Browse By Museum
Browse By Major Acquisition
- Solomon R. Guggenheim Founding Collection
- Karl Nierendorf Estate
- Katherine S. Dreier Bequest
- Thannhauser Collection
- The Hilla Rebay Collection
- Peggy Guggenheim Collection
- The Panza Collection
- The Robert Mapplethorpe Foundation Gift
- Deutsche Guggenheim Commissions
- The Bohen Foundation Gift
- Guggenheim UBS MAP Purchase Fund
John F. Simon Jr.
John F. Simon Jr. departs from the artistic tradition of creating one-of-a-kind images in favor of crafting one-of-a-kind computer programs, each of which quickly generates a wealth of images. Simon, who makes drawings on paper as well as computer-animated, wall-mounted panels and Web projects, draws inspiration from artists such as Paul Klee and Sol LeWitt, whose work alludes to or invokes rule-based, algorithm-like procedures. Simon is particularly interested in the way that the visual experiments of these artists can be automated and accelerated using digital technologies.
Simon describes his Internet-based work Unfolding Object as "an endless book that rewrites itself and whose use dictates its content." Originally a blank square visible on a Web page, the object unfolds in response to the virtual tugs of visitors from across the globe. As new facets branch off the original shape, each is patterned with a visual graphic that reflects the state of the object at the time the facet was created. For example, each leaf of this "book" that has been turned four times in the past is marked with four vertical lines; a horizontal line, meanwhile, stands for ten such unfoldings. As a shape that records the actions of users over a network, Unfolding Object recalls Simon's 1995–98 project Alter Stats, which translated hits from online visitors into a three-dimensional graph. Unfolding Object, however, is less a mathematical construct than a visual or even tactile one; it transforms clicks and pings into collaborative sculpture in virtual space.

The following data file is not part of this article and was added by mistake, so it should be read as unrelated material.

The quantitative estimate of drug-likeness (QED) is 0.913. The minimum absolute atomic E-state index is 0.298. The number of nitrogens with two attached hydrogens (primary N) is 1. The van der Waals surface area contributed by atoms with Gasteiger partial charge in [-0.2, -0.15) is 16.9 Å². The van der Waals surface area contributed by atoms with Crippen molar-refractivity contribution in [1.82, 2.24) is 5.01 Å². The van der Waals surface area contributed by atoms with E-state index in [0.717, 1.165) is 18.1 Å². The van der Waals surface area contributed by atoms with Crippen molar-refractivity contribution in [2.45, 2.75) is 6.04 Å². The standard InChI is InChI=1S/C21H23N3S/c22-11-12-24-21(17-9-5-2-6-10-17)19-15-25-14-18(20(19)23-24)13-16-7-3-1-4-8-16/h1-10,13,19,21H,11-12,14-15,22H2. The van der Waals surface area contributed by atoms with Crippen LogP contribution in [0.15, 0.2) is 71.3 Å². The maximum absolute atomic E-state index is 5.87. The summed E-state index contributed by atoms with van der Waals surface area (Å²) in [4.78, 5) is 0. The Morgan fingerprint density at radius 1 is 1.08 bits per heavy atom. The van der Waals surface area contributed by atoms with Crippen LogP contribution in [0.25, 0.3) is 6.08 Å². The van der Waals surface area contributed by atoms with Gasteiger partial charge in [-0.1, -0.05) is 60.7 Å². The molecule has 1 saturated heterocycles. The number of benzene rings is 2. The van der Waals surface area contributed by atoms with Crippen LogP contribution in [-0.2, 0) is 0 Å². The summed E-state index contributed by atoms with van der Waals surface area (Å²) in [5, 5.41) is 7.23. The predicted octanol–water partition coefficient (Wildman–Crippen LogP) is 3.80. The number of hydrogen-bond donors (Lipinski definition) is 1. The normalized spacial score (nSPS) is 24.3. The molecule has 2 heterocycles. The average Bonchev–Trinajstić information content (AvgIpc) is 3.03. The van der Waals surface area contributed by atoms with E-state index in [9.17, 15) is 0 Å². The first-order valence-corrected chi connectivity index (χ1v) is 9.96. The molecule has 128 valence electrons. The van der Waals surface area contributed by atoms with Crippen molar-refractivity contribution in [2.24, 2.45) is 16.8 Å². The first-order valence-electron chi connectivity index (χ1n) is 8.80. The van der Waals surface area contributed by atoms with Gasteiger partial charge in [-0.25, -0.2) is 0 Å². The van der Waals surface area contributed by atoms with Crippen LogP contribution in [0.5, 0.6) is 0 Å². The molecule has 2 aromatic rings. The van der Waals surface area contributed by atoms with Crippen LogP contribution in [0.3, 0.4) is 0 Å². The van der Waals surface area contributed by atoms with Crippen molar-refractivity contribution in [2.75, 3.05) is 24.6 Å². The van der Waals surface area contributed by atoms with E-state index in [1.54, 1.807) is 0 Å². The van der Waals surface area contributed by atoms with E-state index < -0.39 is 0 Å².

Rather than isolating the viewer in a cul-de-sac of individual experience, Unfolding Object places the beholder in a communal, although virtual, space. For this is an object, and a space, shared by the users whose fingerprints are left on the pages they unfold. Facets that have already been unfolded darken with their distance from the central square, but a facet that has not yet been altered rewards its discoverer with a brightly colored figure untouched by previous markings. No matter how "dog-eared" Simon's pages may become with future interactions, his object will always hold the potential for fresh discoveries by many individual explorers.